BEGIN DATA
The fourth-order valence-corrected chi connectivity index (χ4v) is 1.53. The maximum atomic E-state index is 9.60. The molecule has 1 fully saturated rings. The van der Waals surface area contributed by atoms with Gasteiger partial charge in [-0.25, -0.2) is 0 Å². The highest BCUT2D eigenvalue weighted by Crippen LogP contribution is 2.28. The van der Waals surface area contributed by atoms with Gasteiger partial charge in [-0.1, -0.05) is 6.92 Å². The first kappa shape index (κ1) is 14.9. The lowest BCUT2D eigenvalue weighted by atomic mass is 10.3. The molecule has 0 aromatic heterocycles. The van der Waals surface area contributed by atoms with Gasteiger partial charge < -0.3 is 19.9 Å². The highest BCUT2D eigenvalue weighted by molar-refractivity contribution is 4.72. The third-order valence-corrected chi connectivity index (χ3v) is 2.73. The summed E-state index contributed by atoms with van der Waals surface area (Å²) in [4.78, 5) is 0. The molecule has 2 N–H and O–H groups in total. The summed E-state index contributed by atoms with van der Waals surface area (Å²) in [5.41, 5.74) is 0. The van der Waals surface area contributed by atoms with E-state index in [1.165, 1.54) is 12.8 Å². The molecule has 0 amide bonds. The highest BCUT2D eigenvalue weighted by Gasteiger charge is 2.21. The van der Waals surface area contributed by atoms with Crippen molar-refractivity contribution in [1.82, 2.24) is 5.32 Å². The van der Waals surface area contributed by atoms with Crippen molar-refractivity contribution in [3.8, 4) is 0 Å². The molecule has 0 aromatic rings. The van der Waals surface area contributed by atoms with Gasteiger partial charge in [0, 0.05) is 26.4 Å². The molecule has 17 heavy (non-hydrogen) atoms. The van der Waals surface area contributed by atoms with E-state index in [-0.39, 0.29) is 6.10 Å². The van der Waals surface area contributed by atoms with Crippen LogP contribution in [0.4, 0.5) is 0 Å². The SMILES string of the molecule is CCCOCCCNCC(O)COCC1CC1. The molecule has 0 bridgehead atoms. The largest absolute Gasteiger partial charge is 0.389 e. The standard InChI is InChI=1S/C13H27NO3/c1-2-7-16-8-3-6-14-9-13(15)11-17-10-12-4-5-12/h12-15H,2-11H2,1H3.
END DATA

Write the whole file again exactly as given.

The fourth-order valence-corrected chi connectivity index (χ4v) is 1.53. The maximum atomic E-state index is 9.60. The molecule has 1 fully saturated rings. The van der Waals surface area contributed by atoms with Gasteiger partial charge in [-0.25, -0.2) is 0 Å². The highest BCUT2D eigenvalue weighted by Crippen LogP contribution is 2.28. The van der Waals surface area contributed by atoms with Gasteiger partial charge in [-0.1, -0.05) is 6.92 Å². The first kappa shape index (κ1) is 14.9. The lowest BCUT2D eigenvalue weighted by atomic mass is 10.3. The molecule has 0 aromatic heterocycles. The van der Waals surface area contributed by atoms with Gasteiger partial charge < -0.3 is 19.9 Å². The highest BCUT2D eigenvalue weighted by molar-refractivity contribution is 4.72. The third-order valence-corrected chi connectivity index (χ3v) is 2.73. The summed E-state index contributed by atoms with van der Waals surface area (Å²) in [4.78, 5) is 0. The molecule has 2 N–H and O–H groups in total. The summed E-state index contributed by atoms with van der Waals surface area (Å²) in [5.41, 5.74) is 0. The van der Waals surface area contributed by atoms with E-state index in [1.165, 1.54) is 12.8 Å². The molecule has 0 amide bonds. The highest BCUT2D eigenvalue weighted by Gasteiger charge is 2.21. The van der Waals surface area contributed by atoms with Crippen molar-refractivity contribution in [1.82, 2.24) is 5.32 Å². The van der Waals surface area contributed by atoms with Crippen molar-refractivity contribution in [3.8, 4) is 0 Å². The molecule has 0 aromatic rings. The van der Waals surface area contributed by atoms with Gasteiger partial charge in [0, 0.05) is 26.4 Å². The molecule has 17 heavy (non-hydrogen) atoms. The van der Waals surface area contributed by atoms with E-state index in [-0.39, 0.29) is 6.10 Å². The van der Waals surface area contributed by atoms with Crippen LogP contribution in [0.4, 0.5) is 0 Å². The SMILES string of the molecule is CCCOCCCNCC(O)COCC1CC1. The molecule has 0 bridgehead atoms. The largest absolute Gasteiger partial charge is 0.389 e. The standard InChI is InChI=1S/C13H27NO3/c1-2-7-16-8-3-6-14-9-13(15)11-17-10-12-4-5-12/h12-15H,2-11H2,1H3.